Father Shinseki will spend part of the summer in the islands celebrating Masses in Spanish
By Anna Weaver
Republished with permission from Hawaii Catholic Herald
July 2, 2018 — Tourists who attended the 9:30 a.m. Mass on June 17 at Immaculate Conception Church in Lihue might have wondered if the parish usually had such colorful Sunday liturgies.
At this particular Mass, which lasted close to two hours, five priests and two deacons concelebrated. The Sign of the Cross was in Hawaiian, the first reading in Spanish, and the second reading in Tagalog. The homilist threw in some pidgin, and the prayers of the faithful were recited in different languages. At the offertory, gift bearers wearing cultural dress brought up festive gift baskets.
Mark and Patrice Toyota bring up the offertory gifts. Mark is Fr. Shinseki’s cousin. (Anna Weaver)
After communion, children processed up with roses to lay in front of a statue of the Virgin Mary, which was then crowned with a pikake haku. And there was Hawaiian sacred gesture and no less than four blessings (including for fathers on Father’s Day and for children) offered.
But this of course wasn’t an ordinary Mass. It was the first public Mass or Mass of Thanksgiving for Jesuit Father Kyle Shinseki. He was ordained at the Church of the Gesu in Milwaukee on June 9, as a member of the Jesuits’ USA Midwest Province.
Father Shinseki, who was born in Honolulu and raised in Lihue (his uncle is retired Gen. Eric Shinseki), celebrated his vocation with family, friends, and complete strangers.
With input from Immaculate Conception, he planned a multicultural Mass that reflects his belief that the Catholic Church should work to blend cultural communities better together.
“At least growing up in Hawaii, [being intercultural] seems more natural,” he said. But he thinks the church at large has “a great need” for building bridges between ethnic communities.
“That’s something that I’d like to do, whether it’s on a college level in campus ministry or at a parish.”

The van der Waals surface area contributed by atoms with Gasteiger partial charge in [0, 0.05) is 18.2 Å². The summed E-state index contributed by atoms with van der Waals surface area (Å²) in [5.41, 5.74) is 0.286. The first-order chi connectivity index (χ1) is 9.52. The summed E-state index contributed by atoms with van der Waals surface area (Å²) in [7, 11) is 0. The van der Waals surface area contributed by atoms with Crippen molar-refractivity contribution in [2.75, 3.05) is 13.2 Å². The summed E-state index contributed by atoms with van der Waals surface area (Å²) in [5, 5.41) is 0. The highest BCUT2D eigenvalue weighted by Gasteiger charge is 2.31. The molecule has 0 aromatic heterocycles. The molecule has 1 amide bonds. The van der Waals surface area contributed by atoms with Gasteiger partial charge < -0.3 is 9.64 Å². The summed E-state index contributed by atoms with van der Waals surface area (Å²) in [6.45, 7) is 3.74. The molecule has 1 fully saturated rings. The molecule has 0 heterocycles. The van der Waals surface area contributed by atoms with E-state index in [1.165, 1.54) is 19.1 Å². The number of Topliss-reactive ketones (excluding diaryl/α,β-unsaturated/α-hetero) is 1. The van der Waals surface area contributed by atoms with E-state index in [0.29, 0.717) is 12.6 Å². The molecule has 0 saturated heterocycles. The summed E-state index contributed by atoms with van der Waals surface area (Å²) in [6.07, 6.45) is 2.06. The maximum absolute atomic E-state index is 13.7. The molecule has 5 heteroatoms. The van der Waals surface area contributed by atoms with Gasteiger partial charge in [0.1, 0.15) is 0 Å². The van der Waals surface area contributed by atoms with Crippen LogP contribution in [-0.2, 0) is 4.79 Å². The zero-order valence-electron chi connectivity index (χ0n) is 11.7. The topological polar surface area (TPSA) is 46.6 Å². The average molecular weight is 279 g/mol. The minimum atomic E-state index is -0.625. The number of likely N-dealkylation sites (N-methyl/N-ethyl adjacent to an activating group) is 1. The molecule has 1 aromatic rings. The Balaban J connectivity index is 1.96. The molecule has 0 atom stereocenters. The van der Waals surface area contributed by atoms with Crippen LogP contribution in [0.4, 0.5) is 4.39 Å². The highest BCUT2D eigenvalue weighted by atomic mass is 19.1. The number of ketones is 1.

In his homily, Fr. Shinseki recalled how as a kid he remembered regularly looking at a “mysterious church” on Kauai. He didn’t know at the time that the church was Immaculate Conception.
That’s because Fr. Shinseki was not raised Catholic. His mother is Christian and his father Buddhist, but Fr. Shinseki didn’t practice either faith regularly.
A search for religion that started in high school led him to become Catholic as a college junior at the Massachusetts Institute of Technology where he earned a bachelor’s in urban studies and planning. Next he got a master’s degree in urban planning from the University of California, Los Angeles.
After his master’s he spent six years working for the National Council of La Raza in Washington, D.C., doing community development and fundraising. There he got involved in Agrupación Católica Universitaria, a mostly Spanish-speaking, Jesuit-based, Christian community, and began considering joining the Jesuits.
But he also struggled with wanting a more typical life with a family, and at that point decided to return to school for an MBA from Northwestern University.
“I’m going to get an MBA, settle down, not worry about this whole vocation thing,” he thought to himself.
After Northwestern, he worked in marketing for Procter & Gamble for two years in Puerto Rico and two years in Cincinnati, but continued to feel called to the priesthood. Finally, he decided to enter the Jesuits in 2009.
Father Shinseki’s mother, Carol, shared how her son came home on a visit and asked his parents whether they minded his becoming a priest.